Different types of wood cutting of portable table saws

Currently, the table saw has become the most common tool used in carpentry workshops. Because of outstanding features such as easy cutting wood, no effort, and manpower. And it has increasingly replaced for manual saws like hand saws, circular saws, …

However, it has been observed that many people when buying saws do not know all about its superior mechanism or technique such as being able to cut multiple corners as required, desired by users. Therefore, in this article, I will give some typical technical tips about professional wood cutting types to support you to learn and gain more benefits in the use of the best portable table saw

  • Typical cutting styles

Currently, there are various types of cutting such as dado cuts, bevel cuts, rips cuts, miter cuts, … All of them make the worker’s work easier and faster. Let’s start to understand what types of ideas are.

Rip cuts

A rip cut is the simplest and most common type of table saw. Users formed in parallel with the grain and can divide the log in a straight line. If you are a beginner in learning how to use a table saw, I think you should practice using portable saws like a circular saw. Practice how to cut straight logs. Because when you get used to the pressure of hand-sawing, you’ll use table saws more easily.

To cut a log straight by a portable table saw, adjust the blade carefully on the surface of the wood to be cut. Be sure to use it correctly so that there is no problem of kicking back when operating. Next, you need to adjust the width of the fence and loosen or tighten the rail so you can move the log to the right to left to adjust the accuracy of the cutting position when sawing.

During the cutting process, you have to hold the wood tightly and use the stick to push the wood to protect your hand and possibly more precisely.

Beveled cut

Before you create a bevel, Find out about the system on the saw table. Some machines are tilting to the right, the others tilt to the left. Therefore, when making you must pay attention to the tilt of the saw to manipulate the most accurately. For example, the table is tilted to the left 40 degrees, you should place the saw on the right-hand side to cut the oblique angle most excellently. Just like the straight cut, you need to keep and place the saw according to your angle so you can cut the most perfect log. This type of cutting you need to be patient to create the desired bevels.

Crosscut

The cross-cut is a combination of straight cutting and horizontal cutting. Straight-cut work is extremely simple for most people, but with cross-cutting, not everyone can do. 

 You initial reach the saw a little distance from the wooden board. Then use a ruler to mark the horizontal line on the wooden board (use a 90-degree protractor to get the best cut). After that, you have to make sure your hand has enough strength to keep the fence cut to have the perfect cut.

Dado cuts

Dado cut is a type of specialized cutting for furniture manufacture that allows workers to create a joint to connect two or more pieces of wood. You need to use a dedicated blade. Therefore, it is wise to choose a table saw with a saw blade to cut this type.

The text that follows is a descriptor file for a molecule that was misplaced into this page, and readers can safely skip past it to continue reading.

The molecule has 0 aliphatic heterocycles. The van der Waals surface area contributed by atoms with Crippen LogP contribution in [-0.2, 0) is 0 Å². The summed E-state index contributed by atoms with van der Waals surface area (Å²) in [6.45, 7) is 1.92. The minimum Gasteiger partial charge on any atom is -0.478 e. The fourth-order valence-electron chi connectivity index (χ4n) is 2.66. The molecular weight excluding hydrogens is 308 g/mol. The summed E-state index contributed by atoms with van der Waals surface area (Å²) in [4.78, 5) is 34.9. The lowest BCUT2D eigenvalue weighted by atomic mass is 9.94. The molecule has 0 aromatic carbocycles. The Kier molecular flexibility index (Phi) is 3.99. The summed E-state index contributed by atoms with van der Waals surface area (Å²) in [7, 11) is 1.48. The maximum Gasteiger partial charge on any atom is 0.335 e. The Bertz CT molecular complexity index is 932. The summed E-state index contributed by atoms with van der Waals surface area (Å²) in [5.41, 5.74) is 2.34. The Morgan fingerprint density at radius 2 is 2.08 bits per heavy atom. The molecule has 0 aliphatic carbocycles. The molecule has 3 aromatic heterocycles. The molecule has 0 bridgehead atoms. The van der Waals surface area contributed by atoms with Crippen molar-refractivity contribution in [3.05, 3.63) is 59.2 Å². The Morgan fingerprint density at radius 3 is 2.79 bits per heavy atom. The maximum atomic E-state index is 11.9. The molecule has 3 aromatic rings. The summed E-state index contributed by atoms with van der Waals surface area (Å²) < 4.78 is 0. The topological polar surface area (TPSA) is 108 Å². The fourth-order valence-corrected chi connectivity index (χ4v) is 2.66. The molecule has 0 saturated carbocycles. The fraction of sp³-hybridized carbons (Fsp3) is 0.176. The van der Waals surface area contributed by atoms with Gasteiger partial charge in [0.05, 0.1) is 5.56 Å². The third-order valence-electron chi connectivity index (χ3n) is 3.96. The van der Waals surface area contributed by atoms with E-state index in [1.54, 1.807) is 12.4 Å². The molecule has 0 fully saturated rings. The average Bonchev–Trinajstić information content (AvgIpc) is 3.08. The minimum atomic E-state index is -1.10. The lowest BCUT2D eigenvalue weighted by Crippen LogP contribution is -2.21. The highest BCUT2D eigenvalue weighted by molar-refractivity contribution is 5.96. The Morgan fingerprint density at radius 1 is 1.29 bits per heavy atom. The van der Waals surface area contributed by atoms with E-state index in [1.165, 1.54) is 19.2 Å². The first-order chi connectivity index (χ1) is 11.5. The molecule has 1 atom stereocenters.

Miter cuts

The last type of cut I want to show you is the miter cut. You can cut multiple materials with different angles from 45 degrees to 90 degrees, … to create a joint that is mounted at a 90-degree angle. For example, you cut two logs with 45 degrees. Then you link, join the two logs together to create a 90-degree angle. You can see this cut on the edges of the door or furniture. Miter cuts are also used to create boxes, creating frame structures. You also need to add tools to measure the angle to achieve the most accurate cut

In conclusion

I have introduced some of the most popular cutting styles available today. Therefore, depending on the workmanship or the stage you have to perform, Let’s study and learn the above cut styles to improve your cutting skills right away.

Common problems when using a soil moisture meter

A soil moisture meter is one of the best moisture meters. It becomes an indispensable tool for growing crops to help determine soil moisture, pH, alum… to take better measures to improve and restore the soil, to help the plant grow best.

However, in the process of using a soil moisture meter. You may encounter some errors that you don’t know how to solve. Understand that, In this article, I will show some common problems when using this type of meter and how to solve it for you. Let’s explore.

Some common problems with soil moisture meters

You may encounter problems during the use of meters as unavoidable, people should not be too worried if unfortunately encountered. Please apply appropriate measures immediately so that the device is not broken and can be used normally for the next time.

Case 1: The metal ring on the locomotive is loose or peeled off

Cause: During using. Some customers encounter a metal ring problem (the one that plugs into the ground) is loose and flaky. The main reason leading to this problem is mostly due to improper use when you plug the device to the ground you turn it counterclockwise.

Treatment: To solve this problem, make sure to tighten the upper body and rotate each metal ring. Proceed in the order from the largest round to the next round and the pointed end clockwise and finally swirled it tightly.